S.2203, An Act Relating to Labor and Labor Relations - Fair Employment Practices Act creates individual liability for any person, employer, or employees who directly or indirectly commit any act declared to be an unlawful employment practice. This bill seems to be aimed at overturning a 2017 Rhode Island Supreme Court decision - Mancini vs City of Providence. The case involved a Providence Police Sergeant who alleged he was illegally denied a promotion based on discriminatory factors; and he attempted to sue then Chief of Police, Hugh Clements, Jr. personally. The Rhode Island Supreme Court stated, “allowing for the possibility of individual liability would have a predictably chilling effect on the discretionary management decisions of supervisory employees.” The Chamber encourages members of human resource staffs to submit testimony for the Tuesday hearing at SLegislation@rilegislature.gov



    Wednesday, March 13th


    The Senate Labor Committee


    H.2121, An Act Relating to Labor and Labor Relations – Temporary Disability Insurance, increases the weekly dependance allowance provided under TDI/TCI to increase from $10 to $20 or 7% of the benefit rate, whichever is greater. The bill also expands the TCI benefit to cover employees who wish to take time to care for a sibling (including half-siblings and foster siblings), a grandchild or a “care recipient.” A “care recipient” is defined as “a person for whom the employee is responsible for providing or arranging health or safety related care, including, but not limited to, helping the person obtain diagnostic, preventive, routine, or therapeutic health treatment.” Lastly, the TCI benefit increases to 12 weeks in a benefit year beginning January 1, 2025. This benefit was first extended to employees in 2014 at 4 weeks. It increased to 5 weeks in 2022 and to 6 weeks in 2023. The employer is required to hold the job for the employee that is on leave. The Chamber strongly encourages you to contact your legislators on this bill, as well as the House version – H.7171. Both bills are being pushed heavily by the advocates and are under consideration. https://webserver.rilegislature.gov/BillText/BillText24/SenateText24/S2121.pdf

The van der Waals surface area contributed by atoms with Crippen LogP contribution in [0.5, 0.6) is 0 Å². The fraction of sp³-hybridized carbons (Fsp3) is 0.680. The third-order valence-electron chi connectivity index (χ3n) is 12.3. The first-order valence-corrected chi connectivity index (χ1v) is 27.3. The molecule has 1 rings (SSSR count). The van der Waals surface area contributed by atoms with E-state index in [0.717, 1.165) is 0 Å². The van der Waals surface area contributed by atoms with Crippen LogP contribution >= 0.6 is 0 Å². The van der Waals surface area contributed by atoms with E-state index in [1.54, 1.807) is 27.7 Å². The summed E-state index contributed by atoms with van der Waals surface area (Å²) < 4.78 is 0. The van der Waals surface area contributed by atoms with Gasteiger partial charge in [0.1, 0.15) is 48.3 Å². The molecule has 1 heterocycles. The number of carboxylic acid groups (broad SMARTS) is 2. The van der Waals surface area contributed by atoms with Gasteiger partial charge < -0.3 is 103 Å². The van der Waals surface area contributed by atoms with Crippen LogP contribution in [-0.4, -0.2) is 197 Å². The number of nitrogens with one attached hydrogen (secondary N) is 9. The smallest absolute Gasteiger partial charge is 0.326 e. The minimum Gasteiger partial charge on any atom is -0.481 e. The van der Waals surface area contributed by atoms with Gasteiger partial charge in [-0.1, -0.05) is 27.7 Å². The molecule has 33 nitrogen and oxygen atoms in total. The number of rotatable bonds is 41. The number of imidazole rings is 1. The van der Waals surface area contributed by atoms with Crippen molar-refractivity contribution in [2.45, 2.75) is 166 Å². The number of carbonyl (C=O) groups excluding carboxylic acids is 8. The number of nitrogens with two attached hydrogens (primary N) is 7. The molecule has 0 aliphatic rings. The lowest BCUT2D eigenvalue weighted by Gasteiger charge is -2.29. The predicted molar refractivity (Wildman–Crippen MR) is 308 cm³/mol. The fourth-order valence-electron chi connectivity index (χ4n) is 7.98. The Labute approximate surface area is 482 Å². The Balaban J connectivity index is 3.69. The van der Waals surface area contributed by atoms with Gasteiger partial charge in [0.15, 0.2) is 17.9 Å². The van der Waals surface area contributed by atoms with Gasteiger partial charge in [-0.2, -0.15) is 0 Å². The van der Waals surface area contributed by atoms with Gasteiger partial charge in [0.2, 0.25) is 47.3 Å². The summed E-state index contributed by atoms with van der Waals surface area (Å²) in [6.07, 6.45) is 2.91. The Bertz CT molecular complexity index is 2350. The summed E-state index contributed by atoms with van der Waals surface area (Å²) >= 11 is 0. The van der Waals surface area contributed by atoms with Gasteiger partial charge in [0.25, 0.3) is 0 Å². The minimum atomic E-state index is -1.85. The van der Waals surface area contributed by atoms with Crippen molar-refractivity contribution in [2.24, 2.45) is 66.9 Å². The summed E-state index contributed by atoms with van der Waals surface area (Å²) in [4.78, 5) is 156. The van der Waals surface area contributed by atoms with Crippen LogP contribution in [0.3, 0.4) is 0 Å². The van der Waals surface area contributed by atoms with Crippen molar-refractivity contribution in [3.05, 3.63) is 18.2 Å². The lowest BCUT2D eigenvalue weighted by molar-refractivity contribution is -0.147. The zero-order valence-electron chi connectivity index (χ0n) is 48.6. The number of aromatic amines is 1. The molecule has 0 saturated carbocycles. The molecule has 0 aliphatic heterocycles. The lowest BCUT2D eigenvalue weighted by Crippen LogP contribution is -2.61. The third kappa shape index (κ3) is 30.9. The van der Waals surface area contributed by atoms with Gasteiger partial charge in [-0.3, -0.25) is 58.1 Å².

S.2783, An Act Relating to Labor and Labor Relations – Employment Security – Benefits proposes to change who is entitled to unemployment benefits during a labor strike. Under current law, an employee is not entitled to unemployment benefits during a strike unless the individual is not a member of the striking union. If an employer locks out striking employees, those employees are entitled to benefits unless the employer is a member of a multi-employer collective bargaining group and the lockout is in response to a strike at another member’s location. S.2783 allows all striking workers to collect unemployment benefits during a strike, meaning an employer is ultimately paying its employees to refuse to work during contract negotiations. S.2783 upsets the delicate balance of power during negotiations which is designed to encourage both sides to work toward compromise. https://webserver.rilegislature.gov/BillText/BillText24/SenateText24/S2783.pdf


    S.2785, An Act Relating to Labor and Labor Relations – Labor Relations Act, proposes to protect the free speech rights of employees in the workplace, but it also limits the first amendment rights of employers. S.2785 would prohibit employers from requiring non-managerial employees to attend a meeting to learn about legislative proposals or regulatory matters as well as meetings to provide information concerning labor organization efforts. If